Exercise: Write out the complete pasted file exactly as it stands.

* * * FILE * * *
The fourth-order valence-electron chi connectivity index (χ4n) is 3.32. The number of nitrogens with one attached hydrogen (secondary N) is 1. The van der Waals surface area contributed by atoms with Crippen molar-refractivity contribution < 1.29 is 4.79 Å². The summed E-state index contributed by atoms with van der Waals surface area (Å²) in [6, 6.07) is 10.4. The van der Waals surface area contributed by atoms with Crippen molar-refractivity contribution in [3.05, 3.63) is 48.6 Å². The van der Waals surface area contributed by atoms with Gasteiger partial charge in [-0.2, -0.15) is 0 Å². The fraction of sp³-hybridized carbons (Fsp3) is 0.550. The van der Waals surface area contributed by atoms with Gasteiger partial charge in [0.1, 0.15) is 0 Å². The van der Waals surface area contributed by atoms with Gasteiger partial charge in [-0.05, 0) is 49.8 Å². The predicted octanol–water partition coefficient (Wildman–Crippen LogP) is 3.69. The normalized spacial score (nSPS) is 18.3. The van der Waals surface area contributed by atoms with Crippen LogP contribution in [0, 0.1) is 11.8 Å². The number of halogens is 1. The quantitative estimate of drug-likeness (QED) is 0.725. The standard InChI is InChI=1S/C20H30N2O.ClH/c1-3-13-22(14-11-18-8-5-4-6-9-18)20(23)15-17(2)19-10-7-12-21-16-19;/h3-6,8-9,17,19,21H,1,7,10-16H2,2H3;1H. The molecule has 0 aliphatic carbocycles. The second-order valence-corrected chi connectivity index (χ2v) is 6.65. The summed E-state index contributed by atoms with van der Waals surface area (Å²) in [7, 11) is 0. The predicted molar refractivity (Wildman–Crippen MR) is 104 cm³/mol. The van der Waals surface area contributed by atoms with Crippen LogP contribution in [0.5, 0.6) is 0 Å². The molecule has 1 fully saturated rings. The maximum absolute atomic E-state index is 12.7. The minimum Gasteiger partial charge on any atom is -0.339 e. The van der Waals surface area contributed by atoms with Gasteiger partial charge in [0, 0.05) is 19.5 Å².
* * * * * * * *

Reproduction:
The fourth-order valence-electron chi connectivity index (χ4n) is 3.32. The number of nitrogens with one attached hydrogen (secondary N) is 1. The van der Waals surface area contributed by atoms with Crippen molar-refractivity contribution < 1.29 is 4.79 Å². The summed E-state index contributed by atoms with van der Waals surface area (Å²) in [6, 6.07) is 10.4. The van der Waals surface area contributed by atoms with Crippen molar-refractivity contribution in [3.05, 3.63) is 48.6 Å². The van der Waals surface area contributed by atoms with Gasteiger partial charge in [-0.2, -0.15) is 0 Å². The fraction of sp³-hybridized carbons (Fsp3) is 0.550. The van der Waals surface area contributed by atoms with Gasteiger partial charge in [0.1, 0.15) is 0 Å². The van der Waals surface area contributed by atoms with Gasteiger partial charge in [-0.05, 0) is 49.8 Å². The predicted octanol–water partition coefficient (Wildman–Crippen LogP) is 3.69. The normalized spacial score (nSPS) is 18.3. The van der Waals surface area contributed by atoms with Crippen LogP contribution in [0, 0.1) is 11.8 Å². The number of halogens is 1. The quantitative estimate of drug-likeness (QED) is 0.725. The standard InChI is InChI=1S/C20H30N2O.ClH/c1-3-13-22(14-11-18-8-5-4-6-9-18)20(23)15-17(2)19-10-7-12-21-16-19;/h3-6,8-9,17,19,21H,1,7,10-16H2,2H3;1H. The molecule has 0 aliphatic carbocycles. The second-order valence-corrected chi connectivity index (χ2v) is 6.65. The summed E-state index contributed by atoms with van der Waals surface area (Å²) in [7, 11) is 0. The predicted molar refractivity (Wildman–Crippen MR) is 104 cm³/mol. The van der Waals surface area contributed by atoms with Crippen LogP contribution in [0.5, 0.6) is 0 Å². The molecule has 1 fully saturated rings. The maximum absolute atomic E-state index is 12.7. The minimum Gasteiger partial charge on any atom is -0.339 e. The van der Waals surface area contributed by atoms with Gasteiger partial charge in [0, 0.05) is 19.5 Å².